The first is SDG1 – Eradicating poverty in all its forms – which, as the title suggests, is unquestionably linked with fight against homelessness. Extreme poverty is often treated as a non-issue in the EU, despite it being a clear reality, manifest in persistent and increasing homelessness. Whilst the global definition of $1.90 a day is not appropriate in this context, it would be misleading and wrong for the EU to focus exclusively on relative poverty, which is what the “at risk of poverty indicator” predominantly captures. This is especially true in a context of dramatic increases in homelessness in many member states, a trend that is often at odds with evolutions in relative poverty.

The second is SDG3 – Ensuring healthy lives and promoting well-being for all at all ages. Housing is a social determinant of health and homelessness is associated with ill-health and dramatically lower-than-average life expectancy.

Finally, SDG11 – Making cities and human settlements inclusive, safe, resilient and sustainable. This goal includes providing safe, adequate housing for all. By definition this includes preventing and addressing homelessness.

Four points need to be addressed in order to meet the goals and stop leaving homeless people behind.

Firstly, member states need to develop homelessness strategies and the EU should monitor and support their progress. Homelessness should also be maintained and strengthened as a thematic priority in the EU’s social policy field, especially under the Social Rights Pillar, the European Semester, the Social Open Method of Coordination and of course, the new EU Urban Agenda, which will be a particularly important framework for addressing sustainability challenges. Initiatives such as the Skills Agenda, the Migration Agenda, the Youth Guarantee, the Disability Strategy and so on all need to specifically target homeless people. If these things aren’t done, the EU and its member states will continue to leave people behind.

Secondly, the Europe 2020 Strategy’s poverty target has failed to fully engage with the reality of extreme poverty in the EU. It’s vital that in its next ten-year plan, the EU addresses this gap. To do so, the Commission and member states should commit to ending the scandal of homelessness in the post-2020 era. This should start with a commitment to ensuring that no one need sleep rough by 2030.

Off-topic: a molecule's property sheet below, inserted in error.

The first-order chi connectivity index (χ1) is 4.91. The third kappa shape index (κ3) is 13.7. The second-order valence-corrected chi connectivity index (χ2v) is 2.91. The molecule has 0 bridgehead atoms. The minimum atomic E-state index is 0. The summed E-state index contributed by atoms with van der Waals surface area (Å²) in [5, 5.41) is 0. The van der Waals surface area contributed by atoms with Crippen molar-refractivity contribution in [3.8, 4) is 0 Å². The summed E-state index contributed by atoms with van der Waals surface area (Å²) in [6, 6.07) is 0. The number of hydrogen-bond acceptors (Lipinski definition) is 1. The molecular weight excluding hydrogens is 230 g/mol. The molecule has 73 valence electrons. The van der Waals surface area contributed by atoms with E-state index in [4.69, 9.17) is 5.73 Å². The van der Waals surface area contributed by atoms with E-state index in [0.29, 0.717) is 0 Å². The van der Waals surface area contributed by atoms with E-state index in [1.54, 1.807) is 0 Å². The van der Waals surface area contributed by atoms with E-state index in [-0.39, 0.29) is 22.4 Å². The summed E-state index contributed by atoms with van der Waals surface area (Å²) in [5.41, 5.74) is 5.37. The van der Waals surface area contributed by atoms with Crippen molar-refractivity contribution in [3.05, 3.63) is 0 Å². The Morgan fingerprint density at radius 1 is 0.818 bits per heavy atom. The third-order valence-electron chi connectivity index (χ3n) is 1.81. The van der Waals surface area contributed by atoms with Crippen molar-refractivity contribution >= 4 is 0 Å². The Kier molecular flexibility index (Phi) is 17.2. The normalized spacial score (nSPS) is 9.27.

Furthermore, to truly ensure no one is left behind, homeless people need to be viewed as key stakeholders by the European Commission. The Commission plans to launch a multi-stakeholder platform on the 2030 Agenda. This platform must actively reach out to include those that are currently left behind, such as the homeless. If only broader sustainability perspectives are focused on, the most vulnerable will continue to be left out.

Finally, in order to truly know where the EU and member states stand in relation to the implementation of the SDGs, indicators on homelessness and housing exclusion must be part of the Commission’s reporting of the EU’s progress towards the implementation of the 2030 Agenda. Worryingly, Eurostat’s first overview of where the EU and member states currently stand has left homelessness and extreme poverty completely out of the picture. From 2017 onwards, the Commission will carry out more detailed regular monitoring, developing a reference indicator framework for the SDGs. As a matter of urgency, Eurostat and other Commission services need to develop a strategy for measuring extreme poverty and housing exclusion. The Sustainable Development Goals are a historic opportunity for individual member states and the EU as a whole to take positive action to prevent and tackle homelessness.

Be fair, Europe. Stand up for homeless people.